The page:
Effort, Wages, and the International Division of Labor
This paper embeds variable effort into a traditional multi-sector model. Effort enters a production function like total-factor-productivity and on the assumption that effort doesn't affect capital depreciation, the capital-cost savings from high effort operations are passed on to workers. The labor market thus offers a set of contracts with higher wages compensating for higher effort. Among the implications of the model are: The capital savings from effort are greatest in the capital-intensive sectors where the high-effort high-wage contracts occur; Communities inhabited by industrious workers have high returns to capital and comparative advantage in capital-intensive goods; Capital accumulation in a closed economy causes reductions in effort; Capital accumulation in an open economy creates new high-wage high-effort jobs and higher effort levels; Price declines of labor intensive goods twist the wage-eff offer curve reward for hard work; A deterioration in the terms of trade causes an economy- wide reduction in effort; A minimum wage does not cause unemployment. It forces effort in local services up high enough to support the higher wage. This acts like an increase in labor supply which increases the return on capital. A minimum wage by forcing greater effort increases GDP and reduces earnings inequality, but it makes workers worse off since they prefer the the contracts offered by the free market.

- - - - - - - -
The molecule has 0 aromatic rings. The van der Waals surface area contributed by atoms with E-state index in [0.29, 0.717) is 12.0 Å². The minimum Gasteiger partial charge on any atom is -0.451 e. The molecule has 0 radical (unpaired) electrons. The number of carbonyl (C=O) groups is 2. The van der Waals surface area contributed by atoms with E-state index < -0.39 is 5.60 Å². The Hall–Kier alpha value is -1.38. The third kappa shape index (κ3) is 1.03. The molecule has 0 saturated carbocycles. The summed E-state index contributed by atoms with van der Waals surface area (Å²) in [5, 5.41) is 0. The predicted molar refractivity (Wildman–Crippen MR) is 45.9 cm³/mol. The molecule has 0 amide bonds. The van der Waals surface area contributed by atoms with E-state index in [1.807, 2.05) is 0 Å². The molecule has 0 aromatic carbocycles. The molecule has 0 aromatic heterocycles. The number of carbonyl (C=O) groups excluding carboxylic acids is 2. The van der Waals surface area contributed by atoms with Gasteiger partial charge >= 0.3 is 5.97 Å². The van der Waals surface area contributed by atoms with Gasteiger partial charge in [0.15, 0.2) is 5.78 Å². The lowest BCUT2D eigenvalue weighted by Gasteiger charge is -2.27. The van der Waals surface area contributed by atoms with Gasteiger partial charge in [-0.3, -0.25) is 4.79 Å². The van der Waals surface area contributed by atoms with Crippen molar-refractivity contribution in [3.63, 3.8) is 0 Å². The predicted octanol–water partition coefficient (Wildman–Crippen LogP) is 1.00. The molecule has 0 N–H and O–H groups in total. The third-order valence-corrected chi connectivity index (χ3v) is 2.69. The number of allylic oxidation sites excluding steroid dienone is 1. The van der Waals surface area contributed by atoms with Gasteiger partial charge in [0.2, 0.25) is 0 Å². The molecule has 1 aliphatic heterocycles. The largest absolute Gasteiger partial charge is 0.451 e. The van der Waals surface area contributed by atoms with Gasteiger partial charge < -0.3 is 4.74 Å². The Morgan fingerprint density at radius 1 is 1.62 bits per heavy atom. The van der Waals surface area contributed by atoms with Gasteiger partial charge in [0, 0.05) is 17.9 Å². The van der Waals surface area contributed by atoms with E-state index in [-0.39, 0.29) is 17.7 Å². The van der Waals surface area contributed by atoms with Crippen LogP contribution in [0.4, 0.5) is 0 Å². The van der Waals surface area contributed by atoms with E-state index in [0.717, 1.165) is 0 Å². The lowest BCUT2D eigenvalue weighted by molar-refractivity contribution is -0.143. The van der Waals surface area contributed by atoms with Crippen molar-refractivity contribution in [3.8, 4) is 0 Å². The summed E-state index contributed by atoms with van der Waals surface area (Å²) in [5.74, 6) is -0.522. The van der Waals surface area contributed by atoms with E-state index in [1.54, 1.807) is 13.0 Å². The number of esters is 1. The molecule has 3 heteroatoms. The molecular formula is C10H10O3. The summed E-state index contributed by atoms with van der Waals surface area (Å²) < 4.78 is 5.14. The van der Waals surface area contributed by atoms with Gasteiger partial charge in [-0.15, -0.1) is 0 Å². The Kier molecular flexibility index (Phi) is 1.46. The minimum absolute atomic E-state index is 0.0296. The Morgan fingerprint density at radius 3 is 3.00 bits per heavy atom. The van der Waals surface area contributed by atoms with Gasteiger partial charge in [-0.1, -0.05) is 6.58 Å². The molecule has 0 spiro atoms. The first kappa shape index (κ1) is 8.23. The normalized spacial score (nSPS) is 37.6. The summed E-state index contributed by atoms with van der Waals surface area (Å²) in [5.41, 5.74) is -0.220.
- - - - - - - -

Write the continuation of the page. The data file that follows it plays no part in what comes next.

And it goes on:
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- Copeland, Brian R., 1989. "Efficiency wages in a Ricardian model of international trade," Journal of International Economics, Elsevier, vol. 27(3-4), pages 221-244, November.
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"Employee Crime and the Monitoring Puzzle,"
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